It is almost seven years since Dr Sneha Anne Philip failed to return to her Battery Park City apartment in the World Trade Center neighbourhood.
Three years after she went missing, the Surrogate's Court, New York County, had issued a death certificate with the date September 10, 2004.
The certificate offered no closure for the family; in fact, the reverse, as it meant that officially, Philip was deemed missing for reasons other than the 9/11 terrorist attack on the World Trade Centre.
Closure finally arrived on July 10, 2008, when after a long-drawn battle, Philip's name was added to the official World Trade Center toll, making her the 2,751st victim of the tragedy, according to the Office of the Chief Medical Examiner, New York. The move follows a January 2008 order of the New York State Supreme Court's Appellate Division.
"They are now revising the death certificate, with 9/11/2001 as the date," says Sneha's mother Ansu Philip.
The mother misses her daughter terribly, but the latest news has brought a semblance of peace. Philip was last sighted on the evening of September 10, a day before the tragedy; the family believes that next morning, she saw the devastated towers, rushed in to help and likely perished.
Investigations alleged problems with her marriage and at work, spoke of alcohol abuse and of her frequenting gay bars, and speculated whether her lifestyle had something to do with her disappearance.
Ansu Philip says her beautiful, compassionate daughter, who had a great sense of humour, was nothing like the investigations, and the media, made her out to be. "People made up stories; there was nothing we could do to stop them," she says.
Those who knew Sneha wrote to the family and told them they did not believe what was being written about her.
The mother and daughter were very close. "We would just pick up the phone to say hi, and ended up talking for a couple of hours," she recalls.
On Friday, September 7, 2001, after work, Ansu Philip boarded a train from Poughkeepsie, New York, where she has lived since 1986, to Battery Park City, where Sneha lived with her husband, Ron Lieberman.
Sneha, 31, was in her third-year residency in internal medicine at St Vincent's Medical Center.
The mother says Sneha majored in writing, but then switched to medicine, and was planning to be an allergist. Perhaps her father Dr Philip K Philip, a radiologist, inspired her; her grandfather also came from the same profession. The family migrated to the United States from Kochi, Kerala, in 1973.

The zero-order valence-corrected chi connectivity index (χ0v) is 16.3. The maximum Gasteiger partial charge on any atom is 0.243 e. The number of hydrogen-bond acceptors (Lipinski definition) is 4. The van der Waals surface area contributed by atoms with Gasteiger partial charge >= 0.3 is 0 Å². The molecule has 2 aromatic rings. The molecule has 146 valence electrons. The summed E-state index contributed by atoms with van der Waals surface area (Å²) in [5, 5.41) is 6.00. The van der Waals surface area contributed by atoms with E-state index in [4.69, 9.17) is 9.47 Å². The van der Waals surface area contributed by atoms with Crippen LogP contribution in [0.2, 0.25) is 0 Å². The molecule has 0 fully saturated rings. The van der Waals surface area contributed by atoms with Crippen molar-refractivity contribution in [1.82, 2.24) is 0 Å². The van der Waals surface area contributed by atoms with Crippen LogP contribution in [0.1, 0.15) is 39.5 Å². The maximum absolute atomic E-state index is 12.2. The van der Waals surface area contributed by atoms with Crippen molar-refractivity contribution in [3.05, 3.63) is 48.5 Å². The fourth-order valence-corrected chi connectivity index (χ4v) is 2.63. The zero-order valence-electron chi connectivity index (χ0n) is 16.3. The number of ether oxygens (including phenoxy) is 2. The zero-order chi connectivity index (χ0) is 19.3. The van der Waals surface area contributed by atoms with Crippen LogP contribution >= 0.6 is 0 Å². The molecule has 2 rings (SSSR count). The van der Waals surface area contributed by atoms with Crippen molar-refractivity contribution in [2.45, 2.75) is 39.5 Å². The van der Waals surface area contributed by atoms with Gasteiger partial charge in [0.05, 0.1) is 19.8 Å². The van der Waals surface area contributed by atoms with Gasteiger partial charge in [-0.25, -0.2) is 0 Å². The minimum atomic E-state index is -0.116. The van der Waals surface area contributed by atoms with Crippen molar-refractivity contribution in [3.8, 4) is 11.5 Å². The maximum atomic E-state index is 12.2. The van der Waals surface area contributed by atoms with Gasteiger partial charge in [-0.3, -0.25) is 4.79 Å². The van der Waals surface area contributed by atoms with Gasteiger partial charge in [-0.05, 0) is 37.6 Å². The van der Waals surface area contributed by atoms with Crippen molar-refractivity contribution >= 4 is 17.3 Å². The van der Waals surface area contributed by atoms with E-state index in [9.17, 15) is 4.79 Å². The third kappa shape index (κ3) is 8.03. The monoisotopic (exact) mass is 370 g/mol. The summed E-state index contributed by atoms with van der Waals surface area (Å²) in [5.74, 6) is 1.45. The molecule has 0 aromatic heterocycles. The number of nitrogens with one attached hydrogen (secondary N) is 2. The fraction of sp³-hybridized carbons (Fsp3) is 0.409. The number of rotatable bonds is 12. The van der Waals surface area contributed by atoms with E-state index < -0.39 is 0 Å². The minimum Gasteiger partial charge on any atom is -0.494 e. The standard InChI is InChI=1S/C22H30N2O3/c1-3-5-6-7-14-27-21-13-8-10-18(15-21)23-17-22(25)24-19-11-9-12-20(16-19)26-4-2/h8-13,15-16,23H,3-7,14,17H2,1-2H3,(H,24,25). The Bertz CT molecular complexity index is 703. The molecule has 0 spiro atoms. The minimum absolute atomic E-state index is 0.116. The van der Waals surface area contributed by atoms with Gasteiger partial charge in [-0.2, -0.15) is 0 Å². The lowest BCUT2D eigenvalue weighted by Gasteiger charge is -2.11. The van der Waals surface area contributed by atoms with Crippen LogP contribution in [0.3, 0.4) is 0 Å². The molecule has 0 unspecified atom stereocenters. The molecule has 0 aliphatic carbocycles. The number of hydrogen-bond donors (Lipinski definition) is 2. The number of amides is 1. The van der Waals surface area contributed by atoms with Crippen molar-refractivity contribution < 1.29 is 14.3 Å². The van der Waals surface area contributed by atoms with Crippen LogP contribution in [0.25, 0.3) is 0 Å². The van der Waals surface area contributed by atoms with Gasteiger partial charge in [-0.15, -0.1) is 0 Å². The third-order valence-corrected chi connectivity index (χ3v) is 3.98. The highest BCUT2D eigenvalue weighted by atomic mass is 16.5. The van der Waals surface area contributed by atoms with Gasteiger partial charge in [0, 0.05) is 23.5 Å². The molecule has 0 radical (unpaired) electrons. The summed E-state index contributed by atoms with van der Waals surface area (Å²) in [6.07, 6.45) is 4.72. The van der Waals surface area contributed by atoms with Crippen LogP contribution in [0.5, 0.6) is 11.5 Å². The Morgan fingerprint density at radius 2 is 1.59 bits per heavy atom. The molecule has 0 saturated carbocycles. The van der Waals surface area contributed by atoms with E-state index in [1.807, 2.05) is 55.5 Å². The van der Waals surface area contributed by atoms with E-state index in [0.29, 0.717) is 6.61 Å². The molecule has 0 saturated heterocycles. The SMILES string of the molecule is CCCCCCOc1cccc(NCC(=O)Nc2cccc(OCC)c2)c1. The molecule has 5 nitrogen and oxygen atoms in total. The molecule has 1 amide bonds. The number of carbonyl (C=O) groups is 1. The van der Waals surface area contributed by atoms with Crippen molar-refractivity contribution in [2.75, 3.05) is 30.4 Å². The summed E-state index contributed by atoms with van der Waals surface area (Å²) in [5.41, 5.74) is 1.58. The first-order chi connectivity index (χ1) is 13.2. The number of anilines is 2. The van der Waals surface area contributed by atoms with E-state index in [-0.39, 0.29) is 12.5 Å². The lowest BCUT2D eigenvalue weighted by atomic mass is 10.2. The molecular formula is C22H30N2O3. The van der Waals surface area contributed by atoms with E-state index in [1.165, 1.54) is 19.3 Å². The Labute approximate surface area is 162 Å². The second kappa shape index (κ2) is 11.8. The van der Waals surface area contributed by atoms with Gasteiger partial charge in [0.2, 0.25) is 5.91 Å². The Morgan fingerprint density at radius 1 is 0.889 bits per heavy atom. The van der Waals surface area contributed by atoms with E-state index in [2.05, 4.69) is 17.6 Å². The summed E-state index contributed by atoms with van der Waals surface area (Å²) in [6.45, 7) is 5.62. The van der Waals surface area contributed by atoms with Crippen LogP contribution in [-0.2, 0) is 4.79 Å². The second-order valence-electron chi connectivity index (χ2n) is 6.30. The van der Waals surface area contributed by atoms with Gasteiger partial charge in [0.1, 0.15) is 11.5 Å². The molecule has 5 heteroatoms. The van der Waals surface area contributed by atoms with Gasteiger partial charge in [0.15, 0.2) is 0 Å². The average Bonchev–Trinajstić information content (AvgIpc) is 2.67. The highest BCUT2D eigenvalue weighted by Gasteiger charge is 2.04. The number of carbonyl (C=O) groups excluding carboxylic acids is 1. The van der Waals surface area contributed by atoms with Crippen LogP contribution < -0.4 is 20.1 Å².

After breakfast on September 8, the mother and daughter bid goodbye to each other. The next day, they spoke over the phone, and chatted over the Internet on Monday. Sneha was off from work and busy cleaning the apartment for her cousin's visit. She was excited about a party she attended the previous night where her husband played the guitar, Ansu says. Around 3 pm, they signed off. That was the last time the mother spoke with her.
Ansu says her son-in-law Lieberman, an emergency medicine physician who has since moved to Los Angeles, continues to keep in touch. He has visited the Philips on Sneha's birthday; they recently visited him in Los Angeles and spent three days there. "He is just as close as he was when she was around," Ansu says.
Lieberman had tried hard to have his wife's name included in the 9/11 list, Philip says. "News reports of the time said the parents are not accepting that there could be something else [that Sneha Ann may not have died in the Towers]," Ansu says. "But we looked at every possible way to find out. We wanted to find her."
Lieberman hired private investigators. In 2004, when his wife's name was removed from the victims' list, he moved the Surrogate's Court, New York County. After the death certificate was issued, he appealed to the Appellate Court. "We had to ask him to stop," Sneha's mother recalls.
For two years, the family attended the anniversary of the attacks at Ground Zero, but in 2004 Sneha's name was removed from the list of those who had died there. The chief medical examiner's office said there was no evidence that she perished at the WTC.
There was a board outside Ground Zero with all the names, and hers was among them, Ansu says. "Our relatives went there, and took pictures with it." It came as a shock when the name was subsequently struck off and with that shock came hurt, because the move meant the authorities had deemed their daughter was not a hero but a woman with shady, possibly salacious, secrets.
When a memorial quilt was being created, her family was asked to be part of it. The Mar Thoma Doctor's Association as well as Emma Willard School, where Sneha Ann studied, created memorial funds in her name. A plaque also went up at Duchess Community College, New York, where the mother works.
But the commemorative events caused the family more pain, if anything. "You know your daughter died there, but her name is not there anywhere," she says. "It was hard. It was like you don't belong here."
That is why having her name on that list is so important. "It's like her legacy."
Sneha Ann's room in her mother's house remains untouched. Her photographs, the paintings that she loved to create, and her medical degree have been framed and installed on the walls. Her shoes and clothes are still there. "My living room is covered with her pictures," says Ansu.
Every spring, she plants pansies in her garden because her daughter loved them. "She used to say: they all have a different expression." And every spring, nine varieties of irises bloom in the family garden because Sneha adored them. "When she graduated from the Johns Hopkins University, I took irises for her and her friends," Ansu recalls.